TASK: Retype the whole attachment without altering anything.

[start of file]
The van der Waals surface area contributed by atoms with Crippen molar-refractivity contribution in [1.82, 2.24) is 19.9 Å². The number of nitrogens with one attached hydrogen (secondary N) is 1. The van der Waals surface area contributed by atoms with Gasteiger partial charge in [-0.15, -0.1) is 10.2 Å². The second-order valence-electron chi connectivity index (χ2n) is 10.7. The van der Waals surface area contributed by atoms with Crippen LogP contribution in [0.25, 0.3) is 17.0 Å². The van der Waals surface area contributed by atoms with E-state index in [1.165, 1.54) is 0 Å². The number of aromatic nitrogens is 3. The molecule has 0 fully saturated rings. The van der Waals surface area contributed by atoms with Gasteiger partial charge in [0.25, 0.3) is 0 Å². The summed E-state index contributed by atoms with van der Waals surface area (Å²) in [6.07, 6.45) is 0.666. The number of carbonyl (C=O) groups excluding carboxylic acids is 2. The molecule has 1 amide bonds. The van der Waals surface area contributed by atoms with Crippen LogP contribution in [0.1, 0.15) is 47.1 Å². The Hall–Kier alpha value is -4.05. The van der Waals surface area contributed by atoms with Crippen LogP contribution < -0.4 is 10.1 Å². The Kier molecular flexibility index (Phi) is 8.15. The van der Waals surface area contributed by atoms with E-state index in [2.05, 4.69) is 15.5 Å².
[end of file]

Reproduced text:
The van der Waals surface area contributed by atoms with Crippen molar-refractivity contribution in [1.82, 2.24) is 19.9 Å². The number of nitrogens with one attached hydrogen (secondary N) is 1. The van der Waals surface area contributed by atoms with Gasteiger partial charge in [-0.15, -0.1) is 10.2 Å². The second-order valence-electron chi connectivity index (χ2n) is 10.7. The van der Waals surface area contributed by atoms with Crippen LogP contribution in [0.25, 0.3) is 17.0 Å². The van der Waals surface area contributed by atoms with E-state index in [1.165, 1.54) is 0 Å². The number of aromatic nitrogens is 3. The molecule has 0 fully saturated rings. The van der Waals surface area contributed by atoms with Gasteiger partial charge in [0.25, 0.3) is 0 Å². The summed E-state index contributed by atoms with van der Waals surface area (Å²) in [6.07, 6.45) is 0.666. The number of carbonyl (C=O) groups excluding carboxylic acids is 2. The molecule has 1 amide bonds. The van der Waals surface area contributed by atoms with Crippen LogP contribution in [0.1, 0.15) is 47.1 Å². The Hall–Kier alpha value is -4.05. The van der Waals surface area contributed by atoms with Crippen LogP contribution < -0.4 is 10.1 Å². The Kier molecular flexibility index (Phi) is 8.15. The van der Waals surface area contributed by atoms with E-state index in [2.05, 4.69) is 15.5 Å².